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Prepping for the Marathon: A Voice of Concern

by Jon Bolden

When I was asked to be in this year’s 43-Hour Marathon, I accepted and immediately emailed my vocal therapist currently working in Ohio to ask him a few questions. He replied very concerned about the health of my voice what I had just signed up for.

Let me back up.

Jon Bolden on the microphone

In the spring of 2005, I was a senior at Marietta College in Marietta, Ohio. I wasn’t a music major but I was in three choirs, singing about 4-5 hours a week.

On top of that, I was also a rock musician, performing a few times a week.

On top of THAT, it was the end of year which meant tons of partying, staying up late, stress, yelling at loud venues, you know… dumb college stuff.

On Doo Dah Day (the day before finals when the college buys everyone beer for some reason) my band was performing on campus. I had already overdone it the week before in choir and felt my voice slipping. My choir instructor told me I was fine and to “suck it up”, advice that would soon cause me a lot of pain. I was screaming at the top of my lungs during a song and felt an acute pain in my throat.

I knew my voice was shot. I assumed after a week of rest, it would return, like always.

However, It did not.

I waited months and my voice never restored, it was constantly hoarse and it hurt to speak. After six months of research & doctors I finally was schedule to have two vocal polyps removed from my vocal cords.

If you don’t know what a polyp is, imagine a pea-size blister on your vocal folds that will not go away on it’s own. It has to be removed surgically. After two vocal surgeries, I took two weeks with no speaking and four months of therapy to recover.

Today, my voice is fine and I can perform improv, sing, speak, and I feel great. However, my vocal cords are now fragile and weigh three times more than they used to (scar tissue weighs more than original tissue). I often lose my voice just after light use. I take really good care of it and continue to perform my therapy exercises.

band-leader bolden back in the day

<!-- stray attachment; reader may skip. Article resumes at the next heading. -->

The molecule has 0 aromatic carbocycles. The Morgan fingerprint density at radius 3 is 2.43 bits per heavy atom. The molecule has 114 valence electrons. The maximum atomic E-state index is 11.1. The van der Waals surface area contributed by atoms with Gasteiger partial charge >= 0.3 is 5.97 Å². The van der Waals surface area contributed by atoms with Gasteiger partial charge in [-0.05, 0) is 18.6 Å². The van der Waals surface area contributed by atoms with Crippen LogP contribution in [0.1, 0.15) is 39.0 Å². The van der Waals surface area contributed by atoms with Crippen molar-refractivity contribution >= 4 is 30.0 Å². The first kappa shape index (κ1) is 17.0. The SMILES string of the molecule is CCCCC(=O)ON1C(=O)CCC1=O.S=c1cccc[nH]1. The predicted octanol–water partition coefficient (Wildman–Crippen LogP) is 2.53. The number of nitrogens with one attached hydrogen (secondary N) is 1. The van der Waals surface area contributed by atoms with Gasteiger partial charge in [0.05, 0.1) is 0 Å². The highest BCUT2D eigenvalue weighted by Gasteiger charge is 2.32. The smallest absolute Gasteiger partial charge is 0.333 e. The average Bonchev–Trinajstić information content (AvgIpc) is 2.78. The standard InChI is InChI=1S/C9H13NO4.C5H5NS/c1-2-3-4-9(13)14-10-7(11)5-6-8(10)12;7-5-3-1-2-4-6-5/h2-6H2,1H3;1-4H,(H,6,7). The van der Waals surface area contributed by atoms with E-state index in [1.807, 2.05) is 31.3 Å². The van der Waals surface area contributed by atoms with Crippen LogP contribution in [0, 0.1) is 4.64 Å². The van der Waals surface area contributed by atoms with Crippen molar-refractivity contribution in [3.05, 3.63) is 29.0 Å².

Without sleep, your voice does not get the eight hours of rest it needs. In a normal day, your vocal cords can get swollen and red. They need time and rest. I know that improv can be pretty demanding on your voice.

My surgeon / therapist responded via email saying he thought this was a terrible idea and I am risking losing my voice entirely again if I push it too hard. This really scared me. I began to think that i should not go through with the marathon.

I talked to several people about and realized the following:

1. I will not be speaking for 43 hours straight. I can choose my own involvement each show. There will be at least 7 other people on stage with me.

Jon Bolden, being a badass.

2. I don’t have to do anything vocally demanding if I don’t want to.

3. I will have 10 minutes of rest between each show and a chance to hydrate constantly.

4. If I absolutely have to, it’s not the end of the world if I have to drop out half-way through the marathon (heaven forbid)

5. Let’s face it, I will fall asleep. I’m a total wuss. Even if it’s only for a few minutes, I will be sleeping at some point.

6. I’m a badass.

All of this feedback from fellow improvisers and The Hideout Theatre corroborated the well-known theory of “Austin improv community is amazingly supportive”. That’s what the marathon is all about really. We have each other’s backs for this crazy thing.

No matter what happens.

I feel safe, especially after sharing this information with everyone. I know people will be watching after me and encouraging me to rest and automatically understanding. That lack of compassion is what led me to lose my voice in the first place. I truly am in the right place.

To give a long story a short conclusion: Bring it on.

To watch Jon Bolden tackle all 43 hours, get your tickets for the Marathon here.

One Response to “Prepping for the Marathon: A Voice of Concern”

  1. […] about my voice holding up since I had two vocal surgeries back in 2006. Read more about that on a Hideout Theatre blog post I wrote last […]

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